WTSO's Colin Cowherd talks pronunciation


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Posted by madcityradio.com on September 03, 2008 at 11:18:36:

Moe: Mouth-watering treat leaves many tongue-tied

As a public service during move-in week at UW-Madison, today we will discuss the correct pronunciation of a campus favorite, the cuisine favored by students stumbling around at bar time in search of a medicinal 3,000 calories.
Yes, I am referring to the immortal gyro.

I'm prompted in part by having heard national sports radio host Colin Cowherd mangle the pronunciation on Monday.

I am a fan of Cowherd's show, which airs weekday mornings on WTS0-AM/1070. This week, he was doubting whether retired New York Giants pass rusher Michael Strahan would come back to the team, which needs defensive-line help after some injuries.

I'm paraphrasing, but Cowherd said of Strahan: "He's in Greece. He's happy eating gyros. He's not coming back."

Cowherd pronounced gyros like this: "guy-rohs." And he didn't say it just once. Part of Cowherd's shtick is to hammer his points home again and again, so he kept saying, "guy-rohs."

To me, it was like fingernails on a chalk board. All those times I had wandered post-midnight on State Street, looking for some tasty grease from Greece to soak up the night's beer, I had asked at the counter for a "gear-roh."

And out it would come, an incredibly delicious mix of lamb and beef and garlic, served on pita bread with onions and tomatoes and a yogurt-cucumber sauce. They are so good I am not sure I can get this written without stopping to eat one, which would be the first gyro I've ever eaten in the daylight.

The thing is, when I thought about it this week, I wasn't sure I was right. I am far from infallible on matters of pronunciation.

Some years ago, I was on a Madison radio show and the subject of one of the city's most celebrated restaurants, L'Etoile, came up.

During a commercial break, someone called the station and said: "Tell Moe to learn how to pronounce L'Etoile."

I had been saying, "Lay-toi."

The caller insisted I should be saying, "Lay-twal."

Since, as a class, there are few bigger know-it-alls than people who call radio shows, I was hoping I was right and the caller was wrong. Later that day, I called L'Etoile founder Odessa Piper to get the answer.

Piper said: "Everybody mispronounces it, including me on a bad day. I probably should have given the name more thought -- though I suppose it has turned out OK."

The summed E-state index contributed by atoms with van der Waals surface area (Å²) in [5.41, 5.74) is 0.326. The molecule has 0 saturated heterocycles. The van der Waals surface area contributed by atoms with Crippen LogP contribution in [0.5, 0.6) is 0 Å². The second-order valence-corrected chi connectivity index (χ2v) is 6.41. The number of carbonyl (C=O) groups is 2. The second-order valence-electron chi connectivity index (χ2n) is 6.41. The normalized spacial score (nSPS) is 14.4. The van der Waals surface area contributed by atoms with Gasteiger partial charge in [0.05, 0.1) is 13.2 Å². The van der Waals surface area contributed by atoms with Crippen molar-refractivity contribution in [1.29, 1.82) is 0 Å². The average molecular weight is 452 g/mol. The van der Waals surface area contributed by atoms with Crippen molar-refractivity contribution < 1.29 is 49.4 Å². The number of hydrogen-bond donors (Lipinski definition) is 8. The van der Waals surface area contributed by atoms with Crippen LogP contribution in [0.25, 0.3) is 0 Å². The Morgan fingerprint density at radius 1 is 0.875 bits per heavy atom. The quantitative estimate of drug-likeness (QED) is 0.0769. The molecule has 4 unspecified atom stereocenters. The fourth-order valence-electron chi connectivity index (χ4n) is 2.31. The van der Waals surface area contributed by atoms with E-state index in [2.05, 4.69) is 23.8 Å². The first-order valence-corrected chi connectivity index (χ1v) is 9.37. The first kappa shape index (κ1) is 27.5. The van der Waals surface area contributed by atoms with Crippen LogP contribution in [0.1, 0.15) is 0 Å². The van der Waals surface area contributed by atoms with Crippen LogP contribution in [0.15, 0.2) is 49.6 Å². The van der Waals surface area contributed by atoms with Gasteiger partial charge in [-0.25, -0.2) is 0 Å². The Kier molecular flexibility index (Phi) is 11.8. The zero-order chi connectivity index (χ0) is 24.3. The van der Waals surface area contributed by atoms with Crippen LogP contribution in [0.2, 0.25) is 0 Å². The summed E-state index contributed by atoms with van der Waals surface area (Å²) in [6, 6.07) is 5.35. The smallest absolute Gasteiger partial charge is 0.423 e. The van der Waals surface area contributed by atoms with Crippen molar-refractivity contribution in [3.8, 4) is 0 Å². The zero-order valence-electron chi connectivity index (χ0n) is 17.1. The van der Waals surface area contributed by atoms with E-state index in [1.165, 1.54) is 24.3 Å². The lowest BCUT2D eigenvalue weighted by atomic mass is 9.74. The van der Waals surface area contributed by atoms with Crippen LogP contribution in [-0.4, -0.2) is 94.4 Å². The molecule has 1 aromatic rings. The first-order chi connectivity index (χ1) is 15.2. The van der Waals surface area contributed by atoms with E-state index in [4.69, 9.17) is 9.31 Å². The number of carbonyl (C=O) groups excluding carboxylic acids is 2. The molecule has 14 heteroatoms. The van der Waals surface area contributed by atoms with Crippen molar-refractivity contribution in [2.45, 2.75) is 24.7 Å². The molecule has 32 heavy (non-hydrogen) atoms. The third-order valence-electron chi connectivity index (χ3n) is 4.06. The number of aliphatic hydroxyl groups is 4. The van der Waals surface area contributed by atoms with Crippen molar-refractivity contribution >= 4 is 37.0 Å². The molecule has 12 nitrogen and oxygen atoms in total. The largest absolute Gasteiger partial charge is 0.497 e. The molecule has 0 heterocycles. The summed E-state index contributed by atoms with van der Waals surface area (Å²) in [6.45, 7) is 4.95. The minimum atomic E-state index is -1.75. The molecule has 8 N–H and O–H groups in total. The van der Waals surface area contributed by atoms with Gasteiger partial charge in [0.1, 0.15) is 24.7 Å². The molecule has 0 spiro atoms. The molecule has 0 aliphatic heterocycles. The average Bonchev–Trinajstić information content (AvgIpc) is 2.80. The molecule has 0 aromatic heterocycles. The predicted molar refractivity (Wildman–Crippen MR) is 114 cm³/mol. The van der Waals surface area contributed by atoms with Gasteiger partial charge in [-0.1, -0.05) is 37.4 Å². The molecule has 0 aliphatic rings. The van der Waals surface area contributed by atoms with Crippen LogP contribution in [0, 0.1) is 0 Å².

Then Odessa chuckled and said, "I'll tell you this much: it's not Lee-toll-ee."

Still lacking a definitive response, I phoned the UW and eventually found a French professor, Andrew Irving, who broke the news that the caller was right and I was wrong. L'Etoile is pronounced, "Lay-twal."

"Because there is an e at the end," Irving said. "It holds the l."

Since I had Irving on the line, I asked him something else that had bothered me for years.

"Is it the Con Film Festival or the Can Film Festival?"

I was referring to Cannes, the French city that hosts the famed festival every spring. Irving said it is the Con Film Festival.

On Thursday, I was going to call a Greek professor to see about pronouncing gyro correctly. I had found a Web site, whatscookingamerica.net, that indicated I was hardly alone in my confusion.

"Gyro," the site noted, "is probably the most often mispronounced food name. Even its fans usually do not get it pronounced correctly -- whether it is mispronounced as jee-rohs' or jai-rohs.'"

But rather than call a professor, I took the opportunity to check in -- after too long an absence -- with my old friend Gus Paraskevoulakos, who for many years operated excellent Greek restaurants -- the Athens, and, later, Kosta's -- on State Street.

Gus, as he is known far and wide, has the kind of colorful personality that only helps a restaurateur. With his many regulars, he was quick with a joke or a put-down. He also proved to be a surprisingly savvy businessman. Gus is currently busy overseeing the imminent move of his Comedy Club on State Street to a new location on the corner of State and Dayton.

"Gus, how do you pronounce gyro?"

"When I had the restaurant, everyone came in and pronounced it wrong," Gus said. "I went along."

"Gus, how do you pronounce gyro?"

"Yeer-roh."

"Yeer-roh?"

"Yeer-roh."

So there you have it. Colin Cowherd ("guy-roh") was wrong. I ("gear-roh") was wrong.

I'm glad it's all settled -- at least until someone gets a craving for prosciutto.


(Wisconsin State Journal)


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